Leadership Style of Oveta Culp Hobby

Born in Killeen in 1905, Oveta Culp’s small Texas town beginnings belied what would be her legacy: to become the first woman appointed a colonel in the United States Army, the second woman appointed to a U.S. presidential cabinet and a mover-and-shaker who helped make Houston great. 

The Power of One’s Word
In 1910, when the Women’s Christian Temperance League came to her Sunday school classroom asking the children to sign a pledge for temperance in exchange for a white ribbon, Oveta refused. When word got back to her grandmother, Oveta received a whipping. Her grandmother then asked why she didn’t sign the pledge. 
“Because I didn’t know what temperance meant, and I didn’t want to give my word on something for which I didn’t know what I was promising,” the five-year-old told her grandmother. 
 
Years later, Oveta told a slightly different version of the story. “While it’s true I didn’t know what temperance meant at the time, I wasn’t sure it  wasn’t something I might not want to do when I grew up.”
 
She was so noted for her integrity that when then U.S. Senate Minority Leader Lyndon Baines Johnson introduced her to the Congress at the hearing to approve her cabinet appointment as Secretary of the Department of Health, Education and Welfare, he said, “Texans are not always in agreement on everything. But there’s one thing there’s no disagreement on—that’s Oveta. She’s the type of woman you’d like to have for a daughter or a sister…or the trustee of your estate.” 
 
Giving Women a Chance
In 1942, Oveta was appointed the Director of the Women’s Auxiliary Army Corps (WAAC) and made a US Army Colonel. “As a staunch supporter of civil rights, Oveta campaigned to make sure that not only were black women represented in the WAAC, but that they were also invited to be part of the first class of Corps officers. She wanted to be sure that even though the women were segregated according to race (something over which she had no control due to Army regulations), the black women would have qualified officers of their own race as leaders.”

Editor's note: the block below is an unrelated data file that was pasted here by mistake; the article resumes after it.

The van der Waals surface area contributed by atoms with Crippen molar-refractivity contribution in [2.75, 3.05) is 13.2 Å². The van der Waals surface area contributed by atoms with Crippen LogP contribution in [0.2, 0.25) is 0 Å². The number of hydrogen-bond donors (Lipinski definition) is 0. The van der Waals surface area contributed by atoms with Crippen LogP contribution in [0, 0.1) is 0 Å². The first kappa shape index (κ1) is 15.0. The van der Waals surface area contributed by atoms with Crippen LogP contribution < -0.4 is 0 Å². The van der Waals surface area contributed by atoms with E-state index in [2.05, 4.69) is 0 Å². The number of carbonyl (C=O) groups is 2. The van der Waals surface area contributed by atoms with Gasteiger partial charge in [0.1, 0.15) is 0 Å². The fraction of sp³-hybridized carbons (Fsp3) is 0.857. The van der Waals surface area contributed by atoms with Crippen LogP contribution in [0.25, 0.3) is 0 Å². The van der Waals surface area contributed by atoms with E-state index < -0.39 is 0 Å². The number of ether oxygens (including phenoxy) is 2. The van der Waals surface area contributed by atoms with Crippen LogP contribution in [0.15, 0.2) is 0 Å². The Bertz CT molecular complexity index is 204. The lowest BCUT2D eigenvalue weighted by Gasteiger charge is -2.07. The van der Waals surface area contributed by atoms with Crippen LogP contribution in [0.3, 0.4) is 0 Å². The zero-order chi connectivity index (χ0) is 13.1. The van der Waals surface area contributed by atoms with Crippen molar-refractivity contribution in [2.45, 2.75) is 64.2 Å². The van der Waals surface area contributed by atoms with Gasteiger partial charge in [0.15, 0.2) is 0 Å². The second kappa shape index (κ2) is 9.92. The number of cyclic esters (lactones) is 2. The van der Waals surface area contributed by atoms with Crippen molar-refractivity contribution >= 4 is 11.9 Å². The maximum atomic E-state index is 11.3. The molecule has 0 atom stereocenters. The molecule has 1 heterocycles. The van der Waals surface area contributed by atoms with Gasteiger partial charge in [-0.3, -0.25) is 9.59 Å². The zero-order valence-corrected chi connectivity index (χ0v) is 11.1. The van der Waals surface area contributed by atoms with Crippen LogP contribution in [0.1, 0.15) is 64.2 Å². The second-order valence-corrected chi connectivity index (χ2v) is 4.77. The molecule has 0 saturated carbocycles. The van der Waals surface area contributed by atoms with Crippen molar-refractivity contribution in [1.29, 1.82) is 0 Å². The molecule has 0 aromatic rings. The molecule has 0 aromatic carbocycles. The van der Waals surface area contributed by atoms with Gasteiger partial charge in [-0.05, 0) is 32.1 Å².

Congress wanted to give pregnant female soldiers dishonorable discharges for “pregnancy without permission” (being unmarried). Oveta went before the august body and said, “If you’re going to give pregnant female soldiers dishonorable discharges, you also have to give the male soldiers who fathered illegitimate children dishonorable discharges with the same loss of rights and pay.” Congress changed their tune, and the women received medical treatment and honorable discharges, instead. 
 
When Kay Bailey graduated from the University of Texas Law School in 1963, no Houston firm would hire a woman lawyer. On a whim, Kay Bailey stopped by KPRC-TV, owned at the time by The Houston Post, which was in turn owned by Oveta and her husband, the former Governor William P. Hobby. Even though Kay Bailey had no journalism experience, and there wasn’t a job opening at the time, the station manager called Oveta because “no one with a law degree had ever applied for a job at KPRC before.” 
 
Oveta told the station manager to hire Kay Bailey because “having her television station put the first woman on broadcast news was right up her alley.”  
 
Thirty years later, in 1993, Kay Bailey Hutchison became the first female U.S. Senator elected from Texas.
 
Oveta applied the lessons she learned in the Army to her civilian life, keeping a rigid, structured schedule as she attended to both business and domestic duties. A 1953 Time magazine article, Lady in Command, described her in part:
 
“…she moved with the poise and confidence of a successful business executive...At home in Houston, she issues household instructions to her domestic staff at weekly meetings. A fitful sleeper, she keeps a notebook on her bedside table, makes frequent midnight notes on her ‘planned life.’ Her office appointments are lined up on a conveyor-belt schedule. Her double-handled calfskin bag, which she carries everywhere, is a special efficiency container which she designed for her business papers, her purse, and a Book of Common Prayer.”
 
Debra L. Winegarten is the author of “Oveta Culp Hobby: Colonel, Cabinet Member, Philanthropist.” She resides in Austin and is available for presentations on Oveta Culp Hobby. (www.sociosights.com)
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